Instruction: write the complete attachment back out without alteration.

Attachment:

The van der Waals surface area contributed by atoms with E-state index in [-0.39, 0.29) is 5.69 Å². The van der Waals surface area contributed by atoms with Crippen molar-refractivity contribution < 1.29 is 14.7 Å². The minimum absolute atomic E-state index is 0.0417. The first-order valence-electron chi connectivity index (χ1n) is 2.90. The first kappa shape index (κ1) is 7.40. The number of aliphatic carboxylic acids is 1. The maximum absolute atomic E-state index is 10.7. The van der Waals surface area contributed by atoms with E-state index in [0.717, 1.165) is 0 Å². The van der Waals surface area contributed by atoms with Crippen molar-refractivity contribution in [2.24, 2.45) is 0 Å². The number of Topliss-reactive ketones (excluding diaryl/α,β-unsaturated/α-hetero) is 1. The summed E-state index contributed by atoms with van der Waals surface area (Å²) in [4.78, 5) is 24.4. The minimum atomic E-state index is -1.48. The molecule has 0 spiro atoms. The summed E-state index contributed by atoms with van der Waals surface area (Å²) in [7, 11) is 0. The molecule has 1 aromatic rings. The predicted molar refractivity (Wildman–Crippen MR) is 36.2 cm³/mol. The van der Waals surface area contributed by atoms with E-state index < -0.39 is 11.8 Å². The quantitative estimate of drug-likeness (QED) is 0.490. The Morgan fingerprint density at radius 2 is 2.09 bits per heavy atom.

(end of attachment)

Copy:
The van der Waals surface area contributed by atoms with E-state index in [-0.39, 0.29) is 5.69 Å². The van der Waals surface area contributed by atoms with Crippen molar-refractivity contribution < 1.29 is 14.7 Å². The minimum absolute atomic E-state index is 0.0417. The first-order valence-electron chi connectivity index (χ1n) is 2.90. The first kappa shape index (κ1) is 7.40. The number of aliphatic carboxylic acids is 1. The maximum absolute atomic E-state index is 10.7. The van der Waals surface area contributed by atoms with E-state index in [0.717, 1.165) is 0 Å². The van der Waals surface area contributed by atoms with Crippen molar-refractivity contribution in [2.24, 2.45) is 0 Å². The number of Topliss-reactive ketones (excluding diaryl/α,β-unsaturated/α-hetero) is 1. The summed E-state index contributed by atoms with van der Waals surface area (Å²) in [4.78, 5) is 24.4. The minimum atomic E-state index is -1.48. The molecule has 0 spiro atoms. The summed E-state index contributed by atoms with van der Waals surface area (Å²) in [7, 11) is 0. The molecule has 1 aromatic rings. The predicted molar refractivity (Wildman–Crippen MR) is 36.2 cm³/mol. The van der Waals surface area contributed by atoms with E-state index < -0.39 is 11.8 Å². The quantitative estimate of drug-likeness (QED) is 0.490. The Morgan fingerprint density at radius 2 is 2.09 bits per heavy atom.